Posting vignettes based on great postcards found in my mail box and elsewhere.

Sunday, May 24, 2009

The Revolution Is Complete

This 3x5 inch postcard shows the starting field of the 1965 Indianapolis 500-Mile Sweepstakes. The eventual race winner, Scotsman Jimmy Clark, is in the middle of the front row. He is flanked by defending champion A.J. Foyt, on the pole (right) and Dan Gurney (left).


This was the first year that a rear engine car won the 500 mile race. Since 1911 the front engine roadster-style cars were the vogue. The rear engine revolution was now complete and there was no looking back.

The rear engine was brought to Indy several times. The first was in 1937 by Lee Oldfield, a maverick engineer. The car failed to qualify. There were a few others but the revolution began in earnest in 1961 with Jack Brabham's Cooper-Climax, a modified Formula I racecar. Compared to the traditional front engine roadsters, the Cooper was a tiny car with a small engine compared to the roadsters of the day but because of superior handling finished a respectable ninth its first time out.  Despite this top ten finish, the rear engine car's finish was seen as a fluke by most, though others could see the future was in the rear end.

Seeing the writing on wall, American Dan Gurney paid famed English car builder Colin Chapman to attend the 1962 race and arranged for him to meet with the Ford Motor Company executives. He returned to England with a contract to build three rear engine cars powered by an aluminum Ford engine for the 1963 race. Jim Clark drove one of those to a strong second-place finish. By 1965 27 of the 33 cars were rear engine. Fourteen were Ford-powered rear engine cars and they took nine of the top ten spots. People soon began to refer to the front engine cars as dinosaurs.

Besides the first win by a rear engine car, this was a years of other firsts. Notable among them was the first year since 1916 the race was not won by an American. It was the first year the race was televised live by the American Broadcasting Company (ABC's Wide World of Sports). It was also the first year the racecar's gas tanks contained a thick rubber bladder with a low-density plastic foam so that if the tank was ruptured the fuel spill and splash would be minimized. This safety feature was added following the previous year's worse fiery accident in the speedway's history (another first). This seven car accident claimed the life of rookie Dave McDonald and veteran racer Eddy Sacks. The deaths and injury to other drivers in this conflagration led to several safety related changes at the speedway, such as less volatile fuels and limits on fuel capacity in cars.

Friday, May 22, 2009

1950 Indinapolis 500 Starting Bomb

This postcard shows the starting field of the 1950 Indianapolis Motor Speedway race, 69 years ago. It was photographed in Kodachrome and Ansco color by Robert Martin for the Indianapolis Motor Speedway Corporation. The description on the reverse side is vague but contains one note of specific interest. It records that the 33-car starting field awaits "the starting bomb" -- the speedway's signal for drivers to start their engines. This was the last year before the now traditional "Gentleman, start your engines" command would be uttered.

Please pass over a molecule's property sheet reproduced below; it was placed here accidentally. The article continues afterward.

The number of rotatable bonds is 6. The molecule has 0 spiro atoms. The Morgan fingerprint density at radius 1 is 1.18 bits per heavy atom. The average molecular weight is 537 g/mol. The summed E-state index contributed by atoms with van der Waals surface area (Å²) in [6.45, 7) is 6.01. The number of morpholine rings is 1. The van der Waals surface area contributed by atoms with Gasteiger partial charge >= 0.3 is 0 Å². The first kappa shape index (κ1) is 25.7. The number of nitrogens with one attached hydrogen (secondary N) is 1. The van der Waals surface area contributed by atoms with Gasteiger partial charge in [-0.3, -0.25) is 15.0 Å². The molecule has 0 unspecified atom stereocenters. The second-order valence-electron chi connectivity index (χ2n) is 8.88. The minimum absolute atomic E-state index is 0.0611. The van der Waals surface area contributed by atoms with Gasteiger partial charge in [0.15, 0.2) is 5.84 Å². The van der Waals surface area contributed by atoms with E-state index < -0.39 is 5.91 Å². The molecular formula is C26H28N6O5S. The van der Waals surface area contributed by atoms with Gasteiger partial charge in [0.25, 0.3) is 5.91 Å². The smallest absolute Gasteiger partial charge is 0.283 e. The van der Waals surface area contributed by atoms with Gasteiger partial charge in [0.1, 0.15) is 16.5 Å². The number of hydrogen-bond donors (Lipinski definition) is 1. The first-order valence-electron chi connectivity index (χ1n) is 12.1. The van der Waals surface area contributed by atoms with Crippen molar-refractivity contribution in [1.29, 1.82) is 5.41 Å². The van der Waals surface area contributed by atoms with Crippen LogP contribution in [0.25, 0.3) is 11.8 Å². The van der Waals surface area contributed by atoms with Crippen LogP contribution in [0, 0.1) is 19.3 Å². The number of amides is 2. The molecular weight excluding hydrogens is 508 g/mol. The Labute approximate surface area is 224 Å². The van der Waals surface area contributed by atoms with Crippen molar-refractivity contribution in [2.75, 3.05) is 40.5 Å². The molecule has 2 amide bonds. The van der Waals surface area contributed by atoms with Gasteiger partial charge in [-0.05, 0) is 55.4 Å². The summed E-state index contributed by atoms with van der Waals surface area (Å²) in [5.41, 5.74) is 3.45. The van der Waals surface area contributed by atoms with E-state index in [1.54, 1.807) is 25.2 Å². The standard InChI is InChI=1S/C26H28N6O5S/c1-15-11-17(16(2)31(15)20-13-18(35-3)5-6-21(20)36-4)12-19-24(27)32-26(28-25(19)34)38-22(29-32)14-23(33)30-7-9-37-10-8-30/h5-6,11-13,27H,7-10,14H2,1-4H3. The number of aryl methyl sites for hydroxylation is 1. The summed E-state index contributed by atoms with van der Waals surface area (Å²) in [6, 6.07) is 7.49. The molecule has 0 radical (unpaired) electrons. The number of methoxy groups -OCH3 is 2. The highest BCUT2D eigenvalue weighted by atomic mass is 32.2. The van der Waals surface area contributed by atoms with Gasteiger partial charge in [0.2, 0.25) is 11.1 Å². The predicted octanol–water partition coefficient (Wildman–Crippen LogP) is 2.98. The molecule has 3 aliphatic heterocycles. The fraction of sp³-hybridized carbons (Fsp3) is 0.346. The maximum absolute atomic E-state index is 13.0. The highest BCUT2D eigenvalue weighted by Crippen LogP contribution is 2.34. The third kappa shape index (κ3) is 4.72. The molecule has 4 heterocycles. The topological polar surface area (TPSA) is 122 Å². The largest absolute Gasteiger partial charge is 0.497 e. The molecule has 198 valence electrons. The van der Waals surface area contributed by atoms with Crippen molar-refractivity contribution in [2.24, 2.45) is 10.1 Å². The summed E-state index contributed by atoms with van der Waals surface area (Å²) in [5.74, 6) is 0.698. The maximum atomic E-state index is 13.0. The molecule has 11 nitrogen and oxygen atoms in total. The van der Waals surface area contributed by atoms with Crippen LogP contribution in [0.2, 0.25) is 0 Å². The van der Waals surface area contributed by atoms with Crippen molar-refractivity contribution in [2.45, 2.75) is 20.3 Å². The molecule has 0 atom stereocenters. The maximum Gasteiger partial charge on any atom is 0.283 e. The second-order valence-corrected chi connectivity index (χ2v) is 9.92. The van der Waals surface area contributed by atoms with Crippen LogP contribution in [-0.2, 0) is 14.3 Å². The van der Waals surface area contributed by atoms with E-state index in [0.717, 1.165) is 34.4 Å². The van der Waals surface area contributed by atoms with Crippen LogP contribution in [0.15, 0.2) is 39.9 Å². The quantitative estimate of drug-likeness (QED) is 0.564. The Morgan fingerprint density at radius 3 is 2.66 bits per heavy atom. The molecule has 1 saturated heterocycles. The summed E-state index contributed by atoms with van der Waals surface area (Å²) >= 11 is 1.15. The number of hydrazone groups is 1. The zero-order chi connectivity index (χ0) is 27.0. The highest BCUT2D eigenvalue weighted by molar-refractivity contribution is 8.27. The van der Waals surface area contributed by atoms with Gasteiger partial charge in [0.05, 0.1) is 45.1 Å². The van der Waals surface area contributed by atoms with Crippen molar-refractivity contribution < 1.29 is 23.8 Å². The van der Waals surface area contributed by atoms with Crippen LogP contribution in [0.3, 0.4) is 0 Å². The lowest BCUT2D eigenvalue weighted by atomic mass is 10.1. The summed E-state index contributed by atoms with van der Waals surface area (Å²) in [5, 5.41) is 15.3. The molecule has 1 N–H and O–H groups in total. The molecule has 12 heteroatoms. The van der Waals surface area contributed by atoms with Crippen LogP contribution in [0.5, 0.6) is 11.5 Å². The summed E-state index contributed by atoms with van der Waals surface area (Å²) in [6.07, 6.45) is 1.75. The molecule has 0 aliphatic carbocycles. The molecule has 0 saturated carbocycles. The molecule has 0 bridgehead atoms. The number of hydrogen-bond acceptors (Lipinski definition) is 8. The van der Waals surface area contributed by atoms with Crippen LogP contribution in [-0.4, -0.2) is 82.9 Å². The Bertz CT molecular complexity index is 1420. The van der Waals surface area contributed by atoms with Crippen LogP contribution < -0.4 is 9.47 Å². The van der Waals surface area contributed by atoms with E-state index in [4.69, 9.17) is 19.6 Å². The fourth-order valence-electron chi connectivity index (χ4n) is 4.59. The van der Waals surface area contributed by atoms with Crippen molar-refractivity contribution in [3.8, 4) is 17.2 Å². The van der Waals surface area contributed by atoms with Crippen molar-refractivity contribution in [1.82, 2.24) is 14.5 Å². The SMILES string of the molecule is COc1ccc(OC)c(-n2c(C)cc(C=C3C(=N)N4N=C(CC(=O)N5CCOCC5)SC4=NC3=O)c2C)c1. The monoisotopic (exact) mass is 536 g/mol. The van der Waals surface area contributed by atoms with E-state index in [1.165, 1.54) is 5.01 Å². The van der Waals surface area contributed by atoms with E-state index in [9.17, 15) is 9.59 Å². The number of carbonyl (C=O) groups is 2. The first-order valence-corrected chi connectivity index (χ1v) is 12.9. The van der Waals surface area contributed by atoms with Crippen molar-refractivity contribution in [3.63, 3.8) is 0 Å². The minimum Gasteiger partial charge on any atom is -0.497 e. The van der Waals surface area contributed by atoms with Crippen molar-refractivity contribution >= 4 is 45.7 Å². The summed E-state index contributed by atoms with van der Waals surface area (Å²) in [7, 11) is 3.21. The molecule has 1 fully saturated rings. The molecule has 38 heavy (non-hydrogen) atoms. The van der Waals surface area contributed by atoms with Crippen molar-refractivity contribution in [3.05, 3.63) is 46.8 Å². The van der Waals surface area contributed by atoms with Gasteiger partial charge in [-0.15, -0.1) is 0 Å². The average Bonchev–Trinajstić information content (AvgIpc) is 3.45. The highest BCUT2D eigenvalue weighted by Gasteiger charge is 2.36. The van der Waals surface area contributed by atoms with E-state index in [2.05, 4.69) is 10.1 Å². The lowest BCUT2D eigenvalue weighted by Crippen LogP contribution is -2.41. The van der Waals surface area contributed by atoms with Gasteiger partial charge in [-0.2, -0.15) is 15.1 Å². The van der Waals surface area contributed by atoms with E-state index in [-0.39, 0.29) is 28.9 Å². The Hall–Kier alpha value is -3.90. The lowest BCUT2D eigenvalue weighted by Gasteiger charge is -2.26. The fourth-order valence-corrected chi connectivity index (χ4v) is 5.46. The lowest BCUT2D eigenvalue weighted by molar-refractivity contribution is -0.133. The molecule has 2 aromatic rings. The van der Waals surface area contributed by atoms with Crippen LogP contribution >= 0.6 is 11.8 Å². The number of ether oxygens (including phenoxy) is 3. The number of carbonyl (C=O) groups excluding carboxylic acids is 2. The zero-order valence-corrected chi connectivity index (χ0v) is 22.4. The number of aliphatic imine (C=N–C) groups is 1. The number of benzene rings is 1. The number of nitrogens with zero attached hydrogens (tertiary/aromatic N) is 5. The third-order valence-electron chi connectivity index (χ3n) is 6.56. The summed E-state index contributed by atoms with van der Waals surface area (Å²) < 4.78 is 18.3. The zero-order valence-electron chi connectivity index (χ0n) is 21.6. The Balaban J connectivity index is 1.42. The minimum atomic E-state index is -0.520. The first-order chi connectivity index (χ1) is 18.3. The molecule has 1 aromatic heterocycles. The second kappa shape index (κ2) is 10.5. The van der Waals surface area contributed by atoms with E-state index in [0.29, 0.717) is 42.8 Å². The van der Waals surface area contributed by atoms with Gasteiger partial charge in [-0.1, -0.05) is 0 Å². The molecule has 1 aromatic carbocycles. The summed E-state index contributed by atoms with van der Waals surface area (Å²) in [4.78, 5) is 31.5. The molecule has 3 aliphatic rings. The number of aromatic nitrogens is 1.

The winner of this race was Johnnie Parsons. He is in the yellow car, number one, far right, the fifth starting position. The first row is off picture further to the right. The car featured a lightweight aircraft-like tubular space frame, welded with chrome-moly steel. Instead of solid front axles with springs used by most cars, Parson's sported an independent front suspension with torsion bars. The modern suspension gave the car a softer ride, superior handling and faster cornering speeds. A DVD of the race is available here.

Saturday, May 9, 2009

The "Cool and Unshakeable" Parnelli Jones

Perhaps the perfect name for a race car driver -- Parnelli Jones. (Of course, he dropped his first name, Rufus, which rhymes with dufus.) Jones was an incredible talent in a racing machine. He won the Indianapolis 500 once in 1963 but came close to winning in 1967. Leading the race with three laps to go he was forced out by a mechanical break down.

In his autobiography, They Call Me Mister 500, Andy Granatelli made a list of the great Indy drivers. "The names of the outstanding ones leap immediately to mind; the incomparable Jimmy Clark, the cool and unshakable Rufus Parnelli Jones, Graham Hill, Johnny Parsons, Pat Flaherty, Jim Rathmann, Bobby Unser." By a vote of the fans Jones is listed as one of the 33 all-time top Indy drivers. He has the distinction of being the first driver to crack the 150 mph barrier in qualifying at the speedway.